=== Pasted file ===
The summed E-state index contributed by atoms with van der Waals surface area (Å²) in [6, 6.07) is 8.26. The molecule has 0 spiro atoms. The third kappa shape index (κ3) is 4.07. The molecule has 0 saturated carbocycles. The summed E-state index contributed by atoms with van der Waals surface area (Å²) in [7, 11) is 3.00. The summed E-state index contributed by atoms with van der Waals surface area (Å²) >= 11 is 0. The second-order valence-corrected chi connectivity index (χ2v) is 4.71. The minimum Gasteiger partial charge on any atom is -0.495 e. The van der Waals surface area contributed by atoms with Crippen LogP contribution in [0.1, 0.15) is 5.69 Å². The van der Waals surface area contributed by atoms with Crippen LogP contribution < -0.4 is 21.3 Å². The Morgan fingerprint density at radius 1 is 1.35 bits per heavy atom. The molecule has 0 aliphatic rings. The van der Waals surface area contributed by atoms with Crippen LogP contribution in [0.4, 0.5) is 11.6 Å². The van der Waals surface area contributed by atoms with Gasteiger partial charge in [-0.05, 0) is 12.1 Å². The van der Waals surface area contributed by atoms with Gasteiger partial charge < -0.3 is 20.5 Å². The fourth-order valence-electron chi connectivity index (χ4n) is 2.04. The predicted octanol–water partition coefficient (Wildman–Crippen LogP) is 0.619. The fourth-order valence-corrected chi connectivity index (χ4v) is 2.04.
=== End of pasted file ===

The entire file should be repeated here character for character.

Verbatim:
The summed E-state index contributed by atoms with van der Waals surface area (Å²) in [6, 6.07) is 8.26. The molecule has 0 spiro atoms. The third kappa shape index (κ3) is 4.07. The molecule has 0 saturated carbocycles. The summed E-state index contributed by atoms with van der Waals surface area (Å²) in [7, 11) is 3.00. The summed E-state index contributed by atoms with van der Waals surface area (Å²) >= 11 is 0. The second-order valence-corrected chi connectivity index (χ2v) is 4.71. The minimum Gasteiger partial charge on any atom is -0.495 e. The van der Waals surface area contributed by atoms with Crippen LogP contribution in [0.1, 0.15) is 5.69 Å². The van der Waals surface area contributed by atoms with Crippen LogP contribution < -0.4 is 21.3 Å². The Morgan fingerprint density at radius 1 is 1.35 bits per heavy atom. The molecule has 0 aliphatic rings. The van der Waals surface area contributed by atoms with Crippen LogP contribution in [0.4, 0.5) is 11.6 Å². The van der Waals surface area contributed by atoms with Gasteiger partial charge in [-0.05, 0) is 12.1 Å². The van der Waals surface area contributed by atoms with Gasteiger partial charge < -0.3 is 20.5 Å². The fourth-order valence-electron chi connectivity index (χ4n) is 2.04. The predicted octanol–water partition coefficient (Wildman–Crippen LogP) is 0.619. The fourth-order valence-corrected chi connectivity index (χ4v) is 2.04.